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  • Tuesday, 25 July - Ask your customers more and better open questions

Tuesday, 25 July - Ask your customers more and better open questions

Have the courage to dig deeper

Hello Subscriber,

The theme for this week’s daily practice to improve your selling is to spend less time talking about what you’re selling!

Yesterday, your practice focus was: “Become much more aware of how much of your meeting time is spent talking about what you’re selling.”

If you’re not talking about your products and services, how could your time talking with customers be used more effectively?

There’s a simple answer. Ask your customer more and better questions. Get them talking about their situation and needs.

I’m sure you already know that the best questions are open questions. These are the ones that can’t be answered “yes” or “no”. Open questions start with one of the six open-question words:

  • How…?

  • What…?

  • When…?

  • Where…?

  • Who…?

  • Why…?

Here’s one area of practice to emphasise today

Have the courage to dig deeper by asking your customers more and better open questions.

Dig Deeper

  • Very often, the best open questions are the ones that take a part of the answer to one of your earlier open questions and dig deeper.

  • Here’s an example:

    • Salesperson: How do you currently find the information we’ve just discussed?

    • Customer: We normally have to ask a team member to manually review the data and get back to us when they have the answers.

    • Salesperson: What happens when you need to wait for your team member to get back to you?

    • Customer: The delay means that sometimes our customers become frustrated with our levels of service.

    • Salesperson: What are the implications of these customers becoming frustrated?

    • Etc.

The Power of Naive Questions

Some of the best open questions are “naive questions”.

Naive questions are the ones where the answer seems blindingly obvious. And because the answer seems self-evident, we don’t ask the naive question.

The final question in the example above is a naive question. It seems obvious that the implication of customers becoming frustrated is the risk that they take their business elsewhere.

Although it can be a difficult conversation, most customers will welcome some help from a knowledgeable industry expert like you. You can help them reflect on the implications of failing to resolve their issue.

Asking these naive questions can lead to uncomfortable conversations. But it’s often uncomfortable conversations that lead to breakthroughs!

To Repeat: One area of practice to emphasise today

Have the courage to dig deeper by asking your customers more and better open questions.

Remember to stay quiet!

  • When you ask your best open questions, it’s very likely that your customer will need to reflect on their answer before replying.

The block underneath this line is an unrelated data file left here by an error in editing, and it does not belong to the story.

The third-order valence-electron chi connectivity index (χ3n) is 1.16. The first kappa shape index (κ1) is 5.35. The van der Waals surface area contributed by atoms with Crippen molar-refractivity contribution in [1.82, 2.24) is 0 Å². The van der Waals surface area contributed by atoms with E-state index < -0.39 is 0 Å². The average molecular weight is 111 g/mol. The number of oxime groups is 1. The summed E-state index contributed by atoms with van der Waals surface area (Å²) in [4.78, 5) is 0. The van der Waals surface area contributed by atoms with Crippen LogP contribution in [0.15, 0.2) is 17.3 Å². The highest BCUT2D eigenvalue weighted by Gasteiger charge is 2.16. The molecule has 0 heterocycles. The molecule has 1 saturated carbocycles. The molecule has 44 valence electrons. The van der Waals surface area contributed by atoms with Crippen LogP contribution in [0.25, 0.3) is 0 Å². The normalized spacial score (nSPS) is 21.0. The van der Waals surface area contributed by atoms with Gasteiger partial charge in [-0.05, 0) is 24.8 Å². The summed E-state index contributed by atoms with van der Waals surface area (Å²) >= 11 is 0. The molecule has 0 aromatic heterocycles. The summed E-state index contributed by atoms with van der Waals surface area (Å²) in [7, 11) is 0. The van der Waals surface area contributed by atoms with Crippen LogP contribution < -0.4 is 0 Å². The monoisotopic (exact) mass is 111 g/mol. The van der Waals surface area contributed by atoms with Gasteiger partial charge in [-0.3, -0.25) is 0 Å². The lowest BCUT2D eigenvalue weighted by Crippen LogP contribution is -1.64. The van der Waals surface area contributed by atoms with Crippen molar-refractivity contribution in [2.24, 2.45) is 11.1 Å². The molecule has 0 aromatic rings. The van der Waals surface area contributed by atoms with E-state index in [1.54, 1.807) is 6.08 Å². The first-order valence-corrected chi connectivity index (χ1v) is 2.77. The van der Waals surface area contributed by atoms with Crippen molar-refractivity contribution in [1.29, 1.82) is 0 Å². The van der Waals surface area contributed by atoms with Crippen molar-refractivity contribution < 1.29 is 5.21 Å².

• STAY QUIET!!

  • Don’t interrupt their thinking. Give them time to work out their response.

  • This can sometimes feel like an enormously long time.

  • For some salespeople who have previously sold by talking, staying quiet while customers reflect before answering can be one of the hardest bits of asking great open questions!

What does success with today’s practice look like?

  • If you ask a lot more open questions, more of your time with customers will be spent listening to them talk about their situation and needs.

  • Instead of talking about aspects of your products or services, you will learn more about your customers’ priorities.

  • You will learn a whole range of new aspects of their situation. This additional knowledge and insight will enable you to develop more compelling proposals.

  • If you genuinely focus on today’s practice theme, the evidence of your success will be that you sell lots more to happier customers!

Coaching Focus

Here are some suggestions about what your sales team leader or coach can do to help you with today’s practice focus.

You could invite your sales team leader or coach to help you to:

  1. Listen in or review some recordings of your recent meetings with customers to evaluate the quality of your questions:

    1. How many of your questions are open as opposed to closed?

    2. How often do your open questions dig deeper about something you learned from an earlier answer?

    3. What were your best naive questions?

    4. How did your customer respond to your best open questions?

  2. Prepare for a conversation you’re about to lead with a customer and develop high-quality, pre-prepared open questions that are especially relevant to this customer.

Final Reminder: One area of practice to emphasise today

Have the courage to dig deeper by asking your customers more and better open questions.

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